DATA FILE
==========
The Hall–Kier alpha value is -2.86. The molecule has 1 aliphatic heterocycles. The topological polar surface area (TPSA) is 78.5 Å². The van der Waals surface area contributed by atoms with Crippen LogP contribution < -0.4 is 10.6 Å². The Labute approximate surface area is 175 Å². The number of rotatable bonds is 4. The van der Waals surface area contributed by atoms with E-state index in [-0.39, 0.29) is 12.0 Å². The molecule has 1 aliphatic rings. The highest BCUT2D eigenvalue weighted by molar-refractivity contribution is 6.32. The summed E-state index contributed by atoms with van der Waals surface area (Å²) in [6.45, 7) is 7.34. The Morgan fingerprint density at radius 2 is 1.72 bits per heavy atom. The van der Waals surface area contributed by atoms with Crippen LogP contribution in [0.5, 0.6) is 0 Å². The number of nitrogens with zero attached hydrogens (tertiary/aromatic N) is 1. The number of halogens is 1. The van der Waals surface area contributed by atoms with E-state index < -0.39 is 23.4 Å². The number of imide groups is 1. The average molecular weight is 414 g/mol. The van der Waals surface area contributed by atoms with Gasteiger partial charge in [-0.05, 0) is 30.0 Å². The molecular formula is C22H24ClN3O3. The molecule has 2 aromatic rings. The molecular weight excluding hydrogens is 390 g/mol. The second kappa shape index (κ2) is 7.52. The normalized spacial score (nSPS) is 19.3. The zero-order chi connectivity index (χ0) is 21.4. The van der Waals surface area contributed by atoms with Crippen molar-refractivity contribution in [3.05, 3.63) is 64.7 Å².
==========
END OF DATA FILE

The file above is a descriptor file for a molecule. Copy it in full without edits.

The Hall–Kier alpha value is -2.86. The molecule has 1 aliphatic heterocycles. The topological polar surface area (TPSA) is 78.5 Å². The van der Waals surface area contributed by atoms with Crippen LogP contribution < -0.4 is 10.6 Å². The Labute approximate surface area is 175 Å². The number of rotatable bonds is 4. The van der Waals surface area contributed by atoms with E-state index in [-0.39, 0.29) is 12.0 Å². The molecule has 1 aliphatic rings. The highest BCUT2D eigenvalue weighted by molar-refractivity contribution is 6.32. The summed E-state index contributed by atoms with van der Waals surface area (Å²) in [6.45, 7) is 7.34. The Morgan fingerprint density at radius 2 is 1.72 bits per heavy atom. The van der Waals surface area contributed by atoms with Crippen LogP contribution in [0.5, 0.6) is 0 Å². The number of nitrogens with zero attached hydrogens (tertiary/aromatic N) is 1. The number of halogens is 1. The van der Waals surface area contributed by atoms with E-state index < -0.39 is 23.4 Å². The number of imide groups is 1. The average molecular weight is 414 g/mol. The van der Waals surface area contributed by atoms with Gasteiger partial charge in [-0.05, 0) is 30.0 Å². The molecular formula is C22H24ClN3O3. The molecule has 2 aromatic rings. The molecular weight excluding hydrogens is 390 g/mol. The second kappa shape index (κ2) is 7.52. The normalized spacial score (nSPS) is 19.3. The zero-order chi connectivity index (χ0) is 21.4. The van der Waals surface area contributed by atoms with Crippen molar-refractivity contribution in [3.05, 3.63) is 64.7 Å².